*I offer you some of the most important pieces I have learned during these liminal times. I can absolutely guarantee that if you choose to hit the pause button on your stories and actions and utilize the wisdom these times have to offer, you will transform your life and your way of being in your body.


~If you are able to find some presence while eating that forbidden food or in midst of a binge… Bring your WHOLE self to the moment and find GRATITUDE. Offer up a huge heartfelt thanks for the food you are (actually very blessed) to eat. Yes, even that bag of chips or 2nd bowl of ice cream! Finding gratitude for anything shifts everything.


~Self-care is the key to healing. If you find yourself feeling guilty about the greasy burger and fries you ate or the 3rd helping of Thai food, or whatever your M.O. is….DO NOT PUNISH YOURSELF. This is the time to treat yourself like a queen. This is not the time for deprivation or punishment. Rather tend to yourself with honor – eat what your beautiful body is asking for – move it with joy and reverence – spend extra time meditating and praying – increase your intake of herbs and supplements.  Whatever feels really good to your body and soul…DO IT. By not choosing to punish, berate, or hate on your body there is an opportunity for your entire relationship to your intake and your bodies ability to digest, to shift. I promise you.


~Along the same lines, but it is just so important so I reiterate here: The key to breaking the cycle is to love yourself up especially during those times when you feel un-loveable. NO PUNISHMENT! POUR ON THE SELF-LOVE!


~After “indulgence”, EAT REAL FOOD and don’t punish yourself by deprivation. It is a SET UP for failure. The absolute best thing that you could ever do for your body, yourself, your LIFE…is to EAT. Eat lots of greens, quinoa, fruit, protein…nourish yourself, hold yourself, and, for fucks sake, DO NOT HARM YOURSELF. Do not punish, berate, loathe, hate on, pinch, nip, tuck. The greatest act of self-love during these distressing times – is to eat real food and nourish yourself, your body, and your LIFE. This was revolutionary for me! One version of a dysfunction pattern that I engaged in was to starve myself if I overate at a previous meal or had a nighttime (or daytime!!) emotional eating attack. It never occurred to me to actually feed myself after that. When I started utilizing that time to prepare and cook nourishing foods for myself and eat them, everything changed. Now I will create some delicious comfort foods on the flip side of the dysfunction. I will bake healthy and yummy muffins and cookies, bake sweet potato fries, make homemade salad dressings to spice up the mundane, peruse recipes and cook something new and delicious, and take the time to create a lovely meal and mealtime for myself. I will prepare my food, organize it on my plate, set a place for myself at the table with a placemat and cloth napkin, light a candle and find the gratitude for the nourishment and for myself for the level of care I am providing. I have found that by becoming active in the kitchen, I am declaring self-love and my whole being responds.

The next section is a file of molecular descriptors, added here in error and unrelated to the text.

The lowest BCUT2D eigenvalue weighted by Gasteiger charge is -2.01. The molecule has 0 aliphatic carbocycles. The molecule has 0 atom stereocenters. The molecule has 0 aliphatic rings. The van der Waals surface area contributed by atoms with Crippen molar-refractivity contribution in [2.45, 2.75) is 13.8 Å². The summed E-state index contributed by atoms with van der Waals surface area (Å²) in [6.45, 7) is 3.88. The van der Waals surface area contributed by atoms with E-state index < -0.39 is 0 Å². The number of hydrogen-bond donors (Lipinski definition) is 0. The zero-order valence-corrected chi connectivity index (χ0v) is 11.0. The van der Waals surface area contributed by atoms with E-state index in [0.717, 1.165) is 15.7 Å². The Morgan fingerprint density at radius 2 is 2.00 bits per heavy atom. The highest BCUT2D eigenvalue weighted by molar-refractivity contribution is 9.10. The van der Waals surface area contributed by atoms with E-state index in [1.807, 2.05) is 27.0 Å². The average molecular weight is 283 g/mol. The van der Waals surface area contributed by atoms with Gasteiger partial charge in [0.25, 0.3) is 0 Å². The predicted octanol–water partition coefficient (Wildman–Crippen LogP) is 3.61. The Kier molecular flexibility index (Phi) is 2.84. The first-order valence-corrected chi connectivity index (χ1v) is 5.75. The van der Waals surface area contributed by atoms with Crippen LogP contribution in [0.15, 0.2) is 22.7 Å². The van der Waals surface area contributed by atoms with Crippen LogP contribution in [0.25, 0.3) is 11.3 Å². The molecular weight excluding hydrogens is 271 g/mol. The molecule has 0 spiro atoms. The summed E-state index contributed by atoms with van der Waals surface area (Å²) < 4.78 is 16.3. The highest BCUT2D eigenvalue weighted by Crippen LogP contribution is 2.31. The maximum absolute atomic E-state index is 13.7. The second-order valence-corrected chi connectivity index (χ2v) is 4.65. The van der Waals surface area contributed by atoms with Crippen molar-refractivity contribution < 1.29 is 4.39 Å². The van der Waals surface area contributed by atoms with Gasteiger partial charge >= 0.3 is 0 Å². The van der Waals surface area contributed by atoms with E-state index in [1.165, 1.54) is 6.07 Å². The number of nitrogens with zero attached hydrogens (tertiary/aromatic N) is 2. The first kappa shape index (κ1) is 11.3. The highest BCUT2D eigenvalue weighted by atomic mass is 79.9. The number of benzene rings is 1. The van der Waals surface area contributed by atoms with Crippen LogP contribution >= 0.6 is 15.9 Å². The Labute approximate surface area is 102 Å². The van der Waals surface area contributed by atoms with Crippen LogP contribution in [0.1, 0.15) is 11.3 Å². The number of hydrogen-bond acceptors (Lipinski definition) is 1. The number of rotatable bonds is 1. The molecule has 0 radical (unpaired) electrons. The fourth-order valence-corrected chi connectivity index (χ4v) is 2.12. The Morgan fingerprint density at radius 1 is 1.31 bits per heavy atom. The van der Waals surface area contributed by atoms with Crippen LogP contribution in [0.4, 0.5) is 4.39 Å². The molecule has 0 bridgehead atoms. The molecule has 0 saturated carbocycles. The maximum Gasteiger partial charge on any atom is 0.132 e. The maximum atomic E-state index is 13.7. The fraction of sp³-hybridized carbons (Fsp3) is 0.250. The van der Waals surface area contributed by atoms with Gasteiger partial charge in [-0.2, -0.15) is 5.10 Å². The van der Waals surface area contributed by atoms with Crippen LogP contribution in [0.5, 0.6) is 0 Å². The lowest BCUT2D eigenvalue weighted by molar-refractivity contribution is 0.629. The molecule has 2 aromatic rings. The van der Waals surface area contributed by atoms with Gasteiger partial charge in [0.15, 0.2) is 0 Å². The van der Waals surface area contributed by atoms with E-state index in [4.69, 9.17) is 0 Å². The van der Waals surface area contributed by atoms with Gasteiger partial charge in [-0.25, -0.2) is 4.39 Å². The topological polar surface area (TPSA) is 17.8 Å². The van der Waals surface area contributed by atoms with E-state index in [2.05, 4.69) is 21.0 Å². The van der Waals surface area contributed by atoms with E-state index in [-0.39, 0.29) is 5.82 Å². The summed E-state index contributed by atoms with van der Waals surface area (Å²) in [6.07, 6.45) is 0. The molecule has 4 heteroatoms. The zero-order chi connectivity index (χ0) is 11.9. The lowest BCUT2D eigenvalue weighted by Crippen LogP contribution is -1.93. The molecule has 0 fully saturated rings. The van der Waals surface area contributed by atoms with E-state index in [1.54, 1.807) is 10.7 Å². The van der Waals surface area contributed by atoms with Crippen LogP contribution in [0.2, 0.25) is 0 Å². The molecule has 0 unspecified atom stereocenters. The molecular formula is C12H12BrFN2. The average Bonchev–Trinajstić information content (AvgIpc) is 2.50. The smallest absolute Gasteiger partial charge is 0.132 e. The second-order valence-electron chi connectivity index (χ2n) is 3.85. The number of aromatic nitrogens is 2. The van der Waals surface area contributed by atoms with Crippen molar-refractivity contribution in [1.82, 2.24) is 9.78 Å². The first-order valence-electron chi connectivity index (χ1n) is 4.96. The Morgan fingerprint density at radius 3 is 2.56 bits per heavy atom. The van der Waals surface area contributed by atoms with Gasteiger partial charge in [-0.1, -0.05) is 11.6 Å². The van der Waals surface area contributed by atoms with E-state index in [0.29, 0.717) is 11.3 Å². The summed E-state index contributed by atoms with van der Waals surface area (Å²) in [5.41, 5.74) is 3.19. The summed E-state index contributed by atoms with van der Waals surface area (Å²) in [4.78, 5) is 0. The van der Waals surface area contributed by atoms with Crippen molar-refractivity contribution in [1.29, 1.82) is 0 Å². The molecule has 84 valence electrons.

~Listening to sacred chants and other uplifting music in my home as well as through headphones during a walk has been incredibly healing. Getting outside in some fresh air can offer a clear perspective! Add in beautiful chanting and song plugged into your system and there is the opportunity to shift your brain, body, and entire being.